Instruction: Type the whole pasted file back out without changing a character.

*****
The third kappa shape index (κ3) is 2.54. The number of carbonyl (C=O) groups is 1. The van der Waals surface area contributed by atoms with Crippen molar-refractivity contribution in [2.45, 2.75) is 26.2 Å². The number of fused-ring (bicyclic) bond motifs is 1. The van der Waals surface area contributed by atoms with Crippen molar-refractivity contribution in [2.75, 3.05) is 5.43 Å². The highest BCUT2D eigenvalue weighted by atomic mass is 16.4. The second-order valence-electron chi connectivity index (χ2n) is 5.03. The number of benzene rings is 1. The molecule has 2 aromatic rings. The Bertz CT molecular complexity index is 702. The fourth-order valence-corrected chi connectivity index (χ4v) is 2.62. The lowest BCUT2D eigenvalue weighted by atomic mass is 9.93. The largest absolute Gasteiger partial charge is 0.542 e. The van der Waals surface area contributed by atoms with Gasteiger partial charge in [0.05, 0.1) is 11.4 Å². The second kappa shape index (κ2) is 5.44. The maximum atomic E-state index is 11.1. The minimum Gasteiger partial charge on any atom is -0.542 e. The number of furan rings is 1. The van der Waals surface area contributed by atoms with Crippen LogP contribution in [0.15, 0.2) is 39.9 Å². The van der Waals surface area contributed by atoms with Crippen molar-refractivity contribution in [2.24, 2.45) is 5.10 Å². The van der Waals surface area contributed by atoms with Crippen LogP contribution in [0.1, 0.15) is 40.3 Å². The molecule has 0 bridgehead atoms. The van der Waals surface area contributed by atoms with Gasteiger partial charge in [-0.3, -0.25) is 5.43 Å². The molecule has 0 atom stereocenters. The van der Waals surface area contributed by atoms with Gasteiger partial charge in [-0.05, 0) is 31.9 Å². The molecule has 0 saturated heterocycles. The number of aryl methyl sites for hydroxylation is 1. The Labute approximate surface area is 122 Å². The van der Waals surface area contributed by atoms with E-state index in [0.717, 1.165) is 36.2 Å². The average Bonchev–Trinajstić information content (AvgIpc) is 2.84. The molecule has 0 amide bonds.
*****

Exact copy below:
The third kappa shape index (κ3) is 2.54. The number of carbonyl (C=O) groups is 1. The van der Waals surface area contributed by atoms with Crippen molar-refractivity contribution in [2.45, 2.75) is 26.2 Å². The number of fused-ring (bicyclic) bond motifs is 1. The van der Waals surface area contributed by atoms with Crippen molar-refractivity contribution in [2.75, 3.05) is 5.43 Å². The highest BCUT2D eigenvalue weighted by atomic mass is 16.4. The second-order valence-electron chi connectivity index (χ2n) is 5.03. The number of benzene rings is 1. The molecule has 2 aromatic rings. The Bertz CT molecular complexity index is 702. The fourth-order valence-corrected chi connectivity index (χ4v) is 2.62. The lowest BCUT2D eigenvalue weighted by atomic mass is 9.93. The largest absolute Gasteiger partial charge is 0.542 e. The van der Waals surface area contributed by atoms with Gasteiger partial charge in [0.05, 0.1) is 11.4 Å². The second kappa shape index (κ2) is 5.44. The maximum atomic E-state index is 11.1. The minimum Gasteiger partial charge on any atom is -0.542 e. The number of furan rings is 1. The van der Waals surface area contributed by atoms with Crippen LogP contribution in [0.15, 0.2) is 39.9 Å². The van der Waals surface area contributed by atoms with Crippen molar-refractivity contribution in [2.24, 2.45) is 5.10 Å². The van der Waals surface area contributed by atoms with Crippen LogP contribution in [0.1, 0.15) is 40.3 Å². The molecule has 0 bridgehead atoms. The van der Waals surface area contributed by atoms with Gasteiger partial charge in [-0.3, -0.25) is 5.43 Å². The molecule has 0 atom stereocenters. The van der Waals surface area contributed by atoms with Gasteiger partial charge in [-0.05, 0) is 31.9 Å². The molecule has 0 saturated heterocycles. The number of aryl methyl sites for hydroxylation is 1. The Labute approximate surface area is 122 Å². The van der Waals surface area contributed by atoms with E-state index in [0.717, 1.165) is 36.2 Å². The average Bonchev–Trinajstić information content (AvgIpc) is 2.84. The molecule has 0 amide bonds.